My thanks to all who have contributed to this page. JB
Please contact me if you have any info to add to this web site.
K.G.Bond was an Engineering Artificer stationed at HMS Seahawk. He later transferred to Weymouth then to the Far East until the end of the war.
When stationed to HMS Seahawk Kenneth brought with him his wife (Norah) and to young daughters (Joan and Valerie) leaving his young son with grandparents in Cornwall. Many of the HMS Seahawk establishment personnel had wives and families living in Ardrishaig and Lochgilphead.
Joan Pope writes:
"My father used to take my twin sister and I down to the pub / hotel (in the background of the photo) they used to serve the most gorgeous ice cream you have ever tasted , and as my sister and I were identical twins we used to cause quite a stir because nobody could tell us apart and our mother always dressed us exactly the same."
"My grandmother recalled Ardrishaig as being a 'million miles away from the war', the lifestyle was good with plenty of fish and game for the table and weekends out on the boat motoring around the West coast of Scotland."
Many thanks to Joan and Martin for bringing to life another of the people of HMS Seahawk.
B John Evitt
Hello John We have corresponded before, and you have used my photo of father's (Lt. C J V Evitt RNVR) ML.
I was just reading about Captain Dieter on your web-site, whom I can't actually remember, but I am probably one of the very few people that he treated as an osteopath, which in those days was not legal in the UK.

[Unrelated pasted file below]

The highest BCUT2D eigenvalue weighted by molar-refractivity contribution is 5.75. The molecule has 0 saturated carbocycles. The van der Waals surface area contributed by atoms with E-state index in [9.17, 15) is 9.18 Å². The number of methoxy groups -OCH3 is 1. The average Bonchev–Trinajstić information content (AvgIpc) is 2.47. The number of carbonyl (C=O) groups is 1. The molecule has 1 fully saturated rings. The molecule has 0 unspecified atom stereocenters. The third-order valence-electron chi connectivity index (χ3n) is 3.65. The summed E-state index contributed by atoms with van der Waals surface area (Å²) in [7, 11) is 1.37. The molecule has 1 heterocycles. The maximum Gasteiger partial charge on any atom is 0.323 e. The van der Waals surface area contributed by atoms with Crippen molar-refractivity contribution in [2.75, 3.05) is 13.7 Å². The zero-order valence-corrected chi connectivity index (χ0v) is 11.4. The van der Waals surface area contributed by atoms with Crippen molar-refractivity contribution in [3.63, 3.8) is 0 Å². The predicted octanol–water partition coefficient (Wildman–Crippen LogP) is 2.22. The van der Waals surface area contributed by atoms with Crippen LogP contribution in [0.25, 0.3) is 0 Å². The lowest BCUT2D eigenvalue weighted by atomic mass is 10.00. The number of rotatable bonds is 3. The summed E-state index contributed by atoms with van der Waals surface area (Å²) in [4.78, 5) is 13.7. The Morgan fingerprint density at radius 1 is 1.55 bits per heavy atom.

I suffered very badly from asthma when I was very young and had a serious attack in Ardrishaig. I was treated by Capt. Dieter on father's wardroom table and apparently was much better for it. I know both my parents were very fond of him and I believe he came to visit us in Ely after the War, where we all had lunch at the Cutter Inn. However, it may have been Captain Manning, with Dougie Sharpe as they were all good friends of father & mother, or any two of the three - so much for my memory. I certainly remember my parents reminiscing about Messrs Manning, Dieter, Sharpe and Trufusis long after the War.
I also remember father telling me of the Hedgehog and duck episode, which took place when he commanded ML472. I recall he told me that ML472 was selected, as it allegedly broke the ML speed record coming through Scapa Flow with a stern wind and tide - at least that was his story! There were also stories of hand-grenades for salmon fishing, which the local laird wasn't too happy with, although he became a good friend of Seahawk and turned a blind eye, as long as it wasn't excessive. I have a feeling he was a Campbell? One thing I do remember was sitting in the seat of the Oerlikon and wondering why there was a sheet of curved steel between it and the bridge, and father saying that was to stop him being shot as the gun rotated!
Kind regards Beresford John S Evitt